Israeli forces pushed deeper into the Gaza Strip over the weekend, battling Hamas militants in fierce urban warfare as the war between the bitter enemies entered its fourth month. Renewed diplomatic support from the U.S. has emboldened Israel to attempt to deal a decisive blow to Hamas by retaking control of major cities in Gaza.
Fierce Fighting Across Southern Gaza
Intense bombardments and firefights erupted across southern Gaza on Sunday as Israeli tanks rolled into the city centers of Rafah and Khan Younis. Hamas unleashed barrages of anti-tank missiles and sent suicide bombers against Israeli forces, while terrified civilians were trapped by clashing sides.
At least 40 Palestinian civilians were killed in the bombardments, according to Gaza health officials. An Israeli soldier also died in a Hamas ambush on the outskirts of Rafah.
“There is nowhere to flee in Gaza anymore – we are stuck between Israeli bombs and Hamas fighters. I keep asking myself each day, how will I die?” said Khan Younis resident Salah Tanani, whose home was flattened in an airstrike last week.
The United Nations warned that Gaza’s healthcare system is near collapse, with hospitals damaged and medical supplies running dangerously low after months of war.
Israel Prepared for Protracted Conflict
Israeli Prime Minister Benjamin Netanyahu said that defeating Hamas could take “months or more,” vowing to capture all major cities in Gaza. Israel enjoys staunch U.S. diplomatic backing at the U.N. Security Council, which again blocked calls for a ceasefire over the weekend.
The Biden administration also approved an additional $1.2 billion in emergency military aid for Israel and said it has “no daylight” between U.S. and Israeli goals in Gaza.
“We will stand firmly beside our ally until the terrorist threat from Hamas is eliminated – by force if needed,” said Secretary of State Antony Blinken.
Critics warned of a deepening humanitarian disaster and accused the U.S. of granting Israel a “blank check” in Gaza after nearly 1,000 Palestinian civilians have been killed. Israel claims most deaths are due to Hamas using human shields.
Gaza Economy and Services Nearing Collapse
As Israeli troops advanced further into Khan Younis and Rafah over the weekend, there were reports of looting and lawlessness breaking out in areas where Hamas governance has evaporated.
Bank robberies, kidnappings, and shootouts between rival militant factions are rising rapidly. Basic services like power, water, and sanitation are failing across southern Gaza.
“We haven’t had electricity or running water in over 2 weeks. I have to scavenge each day to find food for my family. I fear criminals and chaos more than Israeli bombs,” said Rafah resident Abu Omar.
The U.N. estimates that nearly 250,000 Gaza residents have fled their homes. With Israel controlling Gaza’s borders and blocking aid shipments during wartime, food shortages could spur a humanitarian catastrophe in coming months.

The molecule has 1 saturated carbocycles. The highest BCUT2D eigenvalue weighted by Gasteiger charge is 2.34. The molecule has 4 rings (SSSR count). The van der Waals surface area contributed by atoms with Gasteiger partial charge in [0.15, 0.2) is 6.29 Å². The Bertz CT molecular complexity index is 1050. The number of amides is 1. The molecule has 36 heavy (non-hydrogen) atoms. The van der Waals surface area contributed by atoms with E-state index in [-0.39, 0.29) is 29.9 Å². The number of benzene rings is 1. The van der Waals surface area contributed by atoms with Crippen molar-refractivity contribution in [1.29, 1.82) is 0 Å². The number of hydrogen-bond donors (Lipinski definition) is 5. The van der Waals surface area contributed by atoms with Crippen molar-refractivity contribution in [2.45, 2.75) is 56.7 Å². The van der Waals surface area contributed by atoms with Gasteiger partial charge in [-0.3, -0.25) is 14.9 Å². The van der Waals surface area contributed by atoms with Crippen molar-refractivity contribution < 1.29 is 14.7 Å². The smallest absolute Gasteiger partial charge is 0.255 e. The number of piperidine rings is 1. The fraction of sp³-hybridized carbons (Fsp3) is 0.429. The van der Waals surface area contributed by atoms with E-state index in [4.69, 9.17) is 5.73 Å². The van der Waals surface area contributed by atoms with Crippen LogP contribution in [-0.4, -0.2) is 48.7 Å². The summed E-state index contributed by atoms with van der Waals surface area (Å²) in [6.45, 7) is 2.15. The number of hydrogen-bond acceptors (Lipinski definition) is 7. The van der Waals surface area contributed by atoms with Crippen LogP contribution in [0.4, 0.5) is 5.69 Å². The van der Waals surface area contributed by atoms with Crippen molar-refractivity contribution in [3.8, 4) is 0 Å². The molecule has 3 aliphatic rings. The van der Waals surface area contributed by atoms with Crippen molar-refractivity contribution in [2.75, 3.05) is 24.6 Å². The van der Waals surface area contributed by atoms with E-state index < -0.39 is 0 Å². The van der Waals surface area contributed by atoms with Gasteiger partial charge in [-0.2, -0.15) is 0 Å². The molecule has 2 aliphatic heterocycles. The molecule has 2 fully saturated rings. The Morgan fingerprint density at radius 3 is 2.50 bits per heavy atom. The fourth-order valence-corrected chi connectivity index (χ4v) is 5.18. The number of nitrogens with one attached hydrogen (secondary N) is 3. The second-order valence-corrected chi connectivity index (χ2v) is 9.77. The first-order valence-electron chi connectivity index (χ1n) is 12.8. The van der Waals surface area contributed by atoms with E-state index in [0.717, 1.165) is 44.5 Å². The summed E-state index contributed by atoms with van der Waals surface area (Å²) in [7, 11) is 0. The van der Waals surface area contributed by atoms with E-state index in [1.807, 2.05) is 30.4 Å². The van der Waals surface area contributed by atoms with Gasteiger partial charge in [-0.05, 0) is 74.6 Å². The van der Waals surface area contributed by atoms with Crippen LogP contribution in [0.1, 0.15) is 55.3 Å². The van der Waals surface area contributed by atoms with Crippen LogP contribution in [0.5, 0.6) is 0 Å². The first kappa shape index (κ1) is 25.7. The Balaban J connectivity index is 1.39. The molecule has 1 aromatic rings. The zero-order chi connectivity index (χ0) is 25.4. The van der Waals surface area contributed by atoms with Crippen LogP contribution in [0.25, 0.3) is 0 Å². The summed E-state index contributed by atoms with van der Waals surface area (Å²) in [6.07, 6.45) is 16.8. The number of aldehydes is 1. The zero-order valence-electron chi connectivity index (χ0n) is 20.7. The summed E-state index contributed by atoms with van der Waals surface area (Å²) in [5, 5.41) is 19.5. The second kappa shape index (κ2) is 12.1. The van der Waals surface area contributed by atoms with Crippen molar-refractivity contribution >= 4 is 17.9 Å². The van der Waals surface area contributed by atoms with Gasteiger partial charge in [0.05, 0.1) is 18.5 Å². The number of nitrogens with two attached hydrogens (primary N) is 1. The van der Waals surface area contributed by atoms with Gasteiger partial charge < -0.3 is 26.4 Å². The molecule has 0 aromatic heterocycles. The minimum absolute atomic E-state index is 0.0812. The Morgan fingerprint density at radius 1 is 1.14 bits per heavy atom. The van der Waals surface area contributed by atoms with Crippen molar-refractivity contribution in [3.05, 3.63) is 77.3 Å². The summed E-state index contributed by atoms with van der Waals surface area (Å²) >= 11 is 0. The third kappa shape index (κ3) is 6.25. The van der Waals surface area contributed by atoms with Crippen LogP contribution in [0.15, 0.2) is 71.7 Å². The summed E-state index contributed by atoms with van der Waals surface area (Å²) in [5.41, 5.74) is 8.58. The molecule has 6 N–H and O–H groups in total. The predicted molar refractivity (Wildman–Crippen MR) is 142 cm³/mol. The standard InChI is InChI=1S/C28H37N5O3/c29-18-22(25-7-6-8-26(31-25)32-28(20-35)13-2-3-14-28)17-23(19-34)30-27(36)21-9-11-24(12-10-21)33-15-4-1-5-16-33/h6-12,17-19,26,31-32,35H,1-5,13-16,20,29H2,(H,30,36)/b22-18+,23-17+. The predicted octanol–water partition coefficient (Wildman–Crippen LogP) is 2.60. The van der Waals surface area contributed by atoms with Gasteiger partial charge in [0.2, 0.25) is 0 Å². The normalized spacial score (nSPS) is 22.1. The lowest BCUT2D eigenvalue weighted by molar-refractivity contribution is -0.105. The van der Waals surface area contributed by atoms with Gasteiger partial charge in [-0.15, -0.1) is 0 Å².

Timeline of Major Developments
August 5: Israel launches major ground offensive into Gaza after months of rising border clashes and rocket attacks from Hamas. Aims to degrade Hamas military capabilities.
September: Israeli forces capture northern third of Gaza along border after weeks of heavy fighting. Over 500 Palestinian civilians reported killed.
October: Israel bombards Gazan cities for weeks, causing widespread damage. Gaza’s economy and infrastructure suffering heavily.
November: Israel makes slow, grinding progress capturing key cities like Beit Lahia and Jabaliya. Calls grow for ceasefire but U.S. blocks U.N. action.
December: With renewed U.S. support, Israel launches large-scale assaults on Rafah and Khan Younis as it eyes full control of Gaza Strip.
Most analysts predict months of continued heavy combat as Israel attempts to reoccupy Gaza’s major population centers in pursuit of Hamas. Gaza residents face a dire choice between the dangers of war or descending into poverty and lawlessness.
Israel insists dismantling Hamas is the only path to sustainable quiet. But even if Hamas is militarily beaten back, its ideology may still fuel future resistance among Gazans unless underlying political issues are addressed.
Amid the chaos, more radical militant factions could also gain strength in Gaza. Some even warn Al Qaeda or ISIS-aligned groups may attempt to exploit the power vacuum left by Hamas’ decline.
For now, Israeli leaders believe they must first achieve decisive military gains despite growing criticism over Gaza’s humanitarian plight. But it remains unclear if any victory can create lasting stability in Gaza without an eventual political solution to the Israeli-Palestinian conflict.
|Impacts of 4 Months of War in Gaza
|12,000+ Palestinian homes destroyed
|800+ Palestinian civilians killed
|250,000+ displaced Gazans
|50%+ unemployment rate
|80%+ lack reliable access to clean water
|90%+ receive less than 8 hours electricity daily
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